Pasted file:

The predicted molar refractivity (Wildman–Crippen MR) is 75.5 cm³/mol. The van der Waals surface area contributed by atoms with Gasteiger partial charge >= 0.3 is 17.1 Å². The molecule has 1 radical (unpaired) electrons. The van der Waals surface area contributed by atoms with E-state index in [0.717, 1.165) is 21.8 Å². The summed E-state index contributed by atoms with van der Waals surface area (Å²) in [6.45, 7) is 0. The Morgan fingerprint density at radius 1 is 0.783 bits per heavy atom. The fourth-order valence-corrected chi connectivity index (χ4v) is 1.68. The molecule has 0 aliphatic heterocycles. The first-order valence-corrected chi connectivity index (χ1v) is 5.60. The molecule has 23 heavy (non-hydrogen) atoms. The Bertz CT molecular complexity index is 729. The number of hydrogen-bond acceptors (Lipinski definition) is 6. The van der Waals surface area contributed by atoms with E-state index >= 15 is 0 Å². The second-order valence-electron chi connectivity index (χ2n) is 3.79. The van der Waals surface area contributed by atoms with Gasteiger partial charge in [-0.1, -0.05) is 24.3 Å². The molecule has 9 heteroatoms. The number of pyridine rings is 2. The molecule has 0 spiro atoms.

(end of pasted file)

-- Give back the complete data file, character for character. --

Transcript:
The predicted molar refractivity (Wildman–Crippen MR) is 75.5 cm³/mol. The van der Waals surface area contributed by atoms with Gasteiger partial charge >= 0.3 is 17.1 Å². The molecule has 1 radical (unpaired) electrons. The van der Waals surface area contributed by atoms with E-state index in [0.717, 1.165) is 21.8 Å². The summed E-state index contributed by atoms with van der Waals surface area (Å²) in [6.45, 7) is 0. The Morgan fingerprint density at radius 1 is 0.783 bits per heavy atom. The fourth-order valence-corrected chi connectivity index (χ4v) is 1.68. The molecule has 0 aliphatic heterocycles. The first-order valence-corrected chi connectivity index (χ1v) is 5.60. The molecule has 23 heavy (non-hydrogen) atoms. The Bertz CT molecular complexity index is 729. The number of hydrogen-bond acceptors (Lipinski definition) is 6. The van der Waals surface area contributed by atoms with E-state index >= 15 is 0 Å². The second-order valence-electron chi connectivity index (χ2n) is 3.79. The van der Waals surface area contributed by atoms with Gasteiger partial charge in [-0.1, -0.05) is 24.3 Å². The molecule has 9 heteroatoms. The number of pyridine rings is 2. The molecule has 0 spiro atoms.